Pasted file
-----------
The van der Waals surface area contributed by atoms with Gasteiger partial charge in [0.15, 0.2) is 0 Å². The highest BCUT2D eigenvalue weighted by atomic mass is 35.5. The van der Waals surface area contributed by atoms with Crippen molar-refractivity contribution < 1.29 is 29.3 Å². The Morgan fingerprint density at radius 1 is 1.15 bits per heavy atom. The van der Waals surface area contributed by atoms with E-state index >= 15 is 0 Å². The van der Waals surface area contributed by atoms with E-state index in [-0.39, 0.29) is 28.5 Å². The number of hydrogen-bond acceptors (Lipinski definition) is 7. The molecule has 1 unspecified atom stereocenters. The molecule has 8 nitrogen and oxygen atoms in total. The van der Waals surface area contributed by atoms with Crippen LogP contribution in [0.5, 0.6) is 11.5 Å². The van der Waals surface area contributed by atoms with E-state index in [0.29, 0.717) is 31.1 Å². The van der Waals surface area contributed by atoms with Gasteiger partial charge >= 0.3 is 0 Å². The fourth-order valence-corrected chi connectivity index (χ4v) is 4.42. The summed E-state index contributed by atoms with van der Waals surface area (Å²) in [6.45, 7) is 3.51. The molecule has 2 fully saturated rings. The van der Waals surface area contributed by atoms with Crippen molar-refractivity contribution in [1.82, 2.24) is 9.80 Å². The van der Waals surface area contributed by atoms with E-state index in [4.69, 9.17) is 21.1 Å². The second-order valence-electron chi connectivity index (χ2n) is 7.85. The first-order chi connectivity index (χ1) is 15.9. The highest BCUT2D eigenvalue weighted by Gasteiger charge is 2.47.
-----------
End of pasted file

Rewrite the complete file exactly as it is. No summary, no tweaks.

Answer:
The van der Waals surface area contributed by atoms with Gasteiger partial charge in [0.15, 0.2) is 0 Å². The highest BCUT2D eigenvalue weighted by atomic mass is 35.5. The van der Waals surface area contributed by atoms with Crippen molar-refractivity contribution < 1.29 is 29.3 Å². The Morgan fingerprint density at radius 1 is 1.15 bits per heavy atom. The van der Waals surface area contributed by atoms with E-state index >= 15 is 0 Å². The van der Waals surface area contributed by atoms with E-state index in [-0.39, 0.29) is 28.5 Å². The number of hydrogen-bond acceptors (Lipinski definition) is 7. The molecule has 1 unspecified atom stereocenters. The molecule has 8 nitrogen and oxygen atoms in total. The van der Waals surface area contributed by atoms with Crippen LogP contribution in [0.5, 0.6) is 11.5 Å². The van der Waals surface area contributed by atoms with E-state index in [0.29, 0.717) is 31.1 Å². The van der Waals surface area contributed by atoms with Gasteiger partial charge >= 0.3 is 0 Å². The fourth-order valence-corrected chi connectivity index (χ4v) is 4.42. The summed E-state index contributed by atoms with van der Waals surface area (Å²) in [6.45, 7) is 3.51. The molecule has 2 fully saturated rings. The van der Waals surface area contributed by atoms with Crippen molar-refractivity contribution in [1.82, 2.24) is 9.80 Å². The van der Waals surface area contributed by atoms with E-state index in [4.69, 9.17) is 21.1 Å². The second-order valence-electron chi connectivity index (χ2n) is 7.85. The first-order chi connectivity index (χ1) is 15.9. The highest BCUT2D eigenvalue weighted by Gasteiger charge is 2.47.